Laurie D. Webster, Kelley A. Hays-Gilpin and Polly Schaafsma “A New Look at Tie-Dye and the Dot-in-a-Square Motif in the Prehispanic Southwest” In Kiva Vol. 71, No. 3, Recent Perishables Research in the U.S. Southwest (Spring, 2006), pp. 317-348 Published by: Maney Publishing [online] Available from http://www.jstor.org/stable/30246777 (Accessed 11-Jan-2015)

    Indigo dye day

    Earlier this week fellow OCA student Claire and I spent a day dyeing with indigo. The idea came up when I was researching Aztec culture and design for the Cultural Fusions project. That project is on ice while I transfer courses in OCA, but we weren’t going to cancel the indigo (nor the cochineal – coming soon). I’ll add a link to Claire’s post about the day when it’s up. Claire’s post is here.

    indigo_07Both of us have done a little dyeing with indigo before, but always with a vat prepared for a group – never by us. We used synthetic indigo from Batik Oetoro, weighed, measured, mixed, and waited an hour. We were so excited by our first sight of the result – photo to the left. A thin film of dark purple-blue on the top, and underneath a beautiful yellow-green.

    indigo_08This is Claire, gently stirring. Oxygen is the enemy in an indigo vat. The indigo will react to it, turn blue … and not be available to dye your goods. Lower damp fabric gently into the vat, leave for a time, lift it out (trying not to drip into the vat – that would introduce oxygen). The fabric comes out yellow green, then before your eyes the indigo blue develops. Very satisfying.

    Both of us came prepared with experiments. There are some basics with indigo – the vat must be alkaline, the indigo must be reduced (oxygen removed) – but every resource I checked seemed to have its own “magic” process. How long should the fabric stay in the vat? Longer means deeper blue – but is that two lots of 15 minutes, or 1 dip of 5 minutes followed by repeated 1 minute dips (up to a dozen), or 20 minutes followed by 2 minutes followed by repeated 30 second dips? One source referenced a traditional Japanese process involving multiple dips over days, with rinsing and drying in between (more variables).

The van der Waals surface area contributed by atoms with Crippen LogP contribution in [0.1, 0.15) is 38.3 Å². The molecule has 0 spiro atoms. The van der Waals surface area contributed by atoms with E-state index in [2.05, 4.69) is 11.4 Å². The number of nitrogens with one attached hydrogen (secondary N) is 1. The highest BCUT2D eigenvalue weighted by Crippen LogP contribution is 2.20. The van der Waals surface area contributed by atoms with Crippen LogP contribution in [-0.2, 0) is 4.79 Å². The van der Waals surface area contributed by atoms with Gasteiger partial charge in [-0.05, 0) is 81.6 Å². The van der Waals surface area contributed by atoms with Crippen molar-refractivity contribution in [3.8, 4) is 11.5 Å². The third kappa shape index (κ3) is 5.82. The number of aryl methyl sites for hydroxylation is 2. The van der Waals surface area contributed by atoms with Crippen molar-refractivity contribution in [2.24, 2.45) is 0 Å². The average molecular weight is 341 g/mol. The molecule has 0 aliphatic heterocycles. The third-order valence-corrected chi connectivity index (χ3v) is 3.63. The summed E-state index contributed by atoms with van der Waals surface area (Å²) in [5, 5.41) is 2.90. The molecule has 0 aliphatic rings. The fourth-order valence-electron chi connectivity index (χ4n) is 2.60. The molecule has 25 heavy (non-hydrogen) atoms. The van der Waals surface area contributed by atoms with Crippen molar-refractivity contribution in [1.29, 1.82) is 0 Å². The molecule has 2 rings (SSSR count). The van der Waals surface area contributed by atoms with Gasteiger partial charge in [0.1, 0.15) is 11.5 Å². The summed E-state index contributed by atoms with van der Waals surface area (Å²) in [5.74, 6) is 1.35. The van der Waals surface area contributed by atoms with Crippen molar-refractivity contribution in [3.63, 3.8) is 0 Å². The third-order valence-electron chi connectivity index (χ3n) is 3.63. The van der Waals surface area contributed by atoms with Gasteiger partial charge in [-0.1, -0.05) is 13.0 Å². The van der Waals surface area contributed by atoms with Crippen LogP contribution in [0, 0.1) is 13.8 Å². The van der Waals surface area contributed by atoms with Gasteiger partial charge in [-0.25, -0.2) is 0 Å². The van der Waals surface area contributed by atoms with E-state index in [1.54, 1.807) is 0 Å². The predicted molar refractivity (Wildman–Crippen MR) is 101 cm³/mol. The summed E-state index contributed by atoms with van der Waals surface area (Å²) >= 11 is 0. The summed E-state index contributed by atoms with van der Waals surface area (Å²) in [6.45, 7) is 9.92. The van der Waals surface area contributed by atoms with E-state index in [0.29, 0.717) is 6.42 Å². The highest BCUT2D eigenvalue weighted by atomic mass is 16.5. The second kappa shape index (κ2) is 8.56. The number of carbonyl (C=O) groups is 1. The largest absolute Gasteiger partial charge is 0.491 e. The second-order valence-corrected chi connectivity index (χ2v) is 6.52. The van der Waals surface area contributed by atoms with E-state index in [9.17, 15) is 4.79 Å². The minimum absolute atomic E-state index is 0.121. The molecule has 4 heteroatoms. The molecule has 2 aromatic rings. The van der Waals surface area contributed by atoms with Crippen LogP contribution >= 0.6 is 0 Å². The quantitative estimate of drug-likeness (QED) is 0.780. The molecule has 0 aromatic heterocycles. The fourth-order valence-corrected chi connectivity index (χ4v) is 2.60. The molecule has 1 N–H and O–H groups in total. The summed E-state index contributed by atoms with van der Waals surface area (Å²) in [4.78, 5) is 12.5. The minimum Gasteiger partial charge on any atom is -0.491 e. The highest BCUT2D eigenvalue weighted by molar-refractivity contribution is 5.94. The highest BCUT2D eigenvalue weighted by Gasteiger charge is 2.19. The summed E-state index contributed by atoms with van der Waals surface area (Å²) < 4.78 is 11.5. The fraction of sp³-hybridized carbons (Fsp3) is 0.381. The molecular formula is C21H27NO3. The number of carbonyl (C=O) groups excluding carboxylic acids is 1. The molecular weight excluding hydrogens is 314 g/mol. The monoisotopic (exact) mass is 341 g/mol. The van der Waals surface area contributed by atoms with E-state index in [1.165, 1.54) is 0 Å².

I had a complex plan based on a total of 30 minutes in the vat. I would dip 6 swatches for 5 minutes. 5 would go back in for a second 5 minutes. 4 in for a 3rd dip etc. Secondary plans were also based on 30 minutes: a swatch would go in for the full 30. Another would have 2 dips of 15 minutes each. Et cetera.

    It didn’t happen. I did the first 5 minutes, then let the swatches oxidize while pottering around with other things. They looked a very dark blue, so we kept using 5 minutes as a standard. I rinsed and ironed dry a swatch and it looked a good, rich colour. I wish now I’d been more disciplined – with calmer eyes that blue isn’t quite so rich and deep.

    indigo_04A second experiment was based on weights of fabrics. Three 40 cm squares of cotton were pleated and each was tied between a pair of DVDs acting as a resist (that is, reserving an area that won’t be dyed). The cottons were a gauzy open weave, a voile, and a mid-weight cotton (left to right in the photo). All spent 5 minutes in the vat. The colour is richest and brightest on the voile. I speculate there is less material to hold the dye on the gauze, and not enough time for the dye to penetrate the thicker fabric.

    indigo_02Claire brought along a cold wax (emulsified paraffin wax), also from Batik Oetoro, for us to try. I was very excited by the brushmarks I was able to make, and with the easy washout in warm soapy water. My choice of a pink fabric looks a little dull in the end result. It was a mid-weight cotton I’d dyed some years ago, probably with drimarene K.